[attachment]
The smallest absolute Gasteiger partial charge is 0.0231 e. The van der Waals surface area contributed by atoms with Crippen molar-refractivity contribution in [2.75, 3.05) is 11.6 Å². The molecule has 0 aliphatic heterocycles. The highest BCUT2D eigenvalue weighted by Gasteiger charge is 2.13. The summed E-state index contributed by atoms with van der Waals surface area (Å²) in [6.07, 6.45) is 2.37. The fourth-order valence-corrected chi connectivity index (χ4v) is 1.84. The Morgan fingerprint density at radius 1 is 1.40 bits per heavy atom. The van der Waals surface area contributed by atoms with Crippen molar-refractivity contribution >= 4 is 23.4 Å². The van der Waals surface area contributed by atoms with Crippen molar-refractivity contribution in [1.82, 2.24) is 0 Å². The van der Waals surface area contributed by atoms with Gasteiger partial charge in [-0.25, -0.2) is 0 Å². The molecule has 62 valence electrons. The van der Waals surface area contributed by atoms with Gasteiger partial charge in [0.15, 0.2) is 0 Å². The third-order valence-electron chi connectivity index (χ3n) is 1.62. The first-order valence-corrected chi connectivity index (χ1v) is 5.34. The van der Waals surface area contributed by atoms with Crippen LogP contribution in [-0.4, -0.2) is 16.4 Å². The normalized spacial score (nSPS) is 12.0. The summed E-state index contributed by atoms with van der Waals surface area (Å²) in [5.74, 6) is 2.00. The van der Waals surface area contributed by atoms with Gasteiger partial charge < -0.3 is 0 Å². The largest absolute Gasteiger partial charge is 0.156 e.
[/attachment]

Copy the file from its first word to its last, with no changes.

The smallest absolute Gasteiger partial charge is 0.0231 e. The van der Waals surface area contributed by atoms with Crippen molar-refractivity contribution in [2.75, 3.05) is 11.6 Å². The molecule has 0 aliphatic heterocycles. The highest BCUT2D eigenvalue weighted by Gasteiger charge is 2.13. The summed E-state index contributed by atoms with van der Waals surface area (Å²) in [6.07, 6.45) is 2.37. The fourth-order valence-corrected chi connectivity index (χ4v) is 1.84. The Morgan fingerprint density at radius 1 is 1.40 bits per heavy atom. The van der Waals surface area contributed by atoms with Crippen molar-refractivity contribution >= 4 is 23.4 Å². The van der Waals surface area contributed by atoms with Crippen molar-refractivity contribution in [1.82, 2.24) is 0 Å². The van der Waals surface area contributed by atoms with Gasteiger partial charge in [-0.25, -0.2) is 0 Å². The molecule has 62 valence electrons. The van der Waals surface area contributed by atoms with Gasteiger partial charge in [0.15, 0.2) is 0 Å². The third-order valence-electron chi connectivity index (χ3n) is 1.62. The first-order valence-corrected chi connectivity index (χ1v) is 5.34. The van der Waals surface area contributed by atoms with Crippen LogP contribution in [-0.4, -0.2) is 16.4 Å². The normalized spacial score (nSPS) is 12.0. The summed E-state index contributed by atoms with van der Waals surface area (Å²) in [5.74, 6) is 2.00. The van der Waals surface area contributed by atoms with Gasteiger partial charge < -0.3 is 0 Å². The largest absolute Gasteiger partial charge is 0.156 e.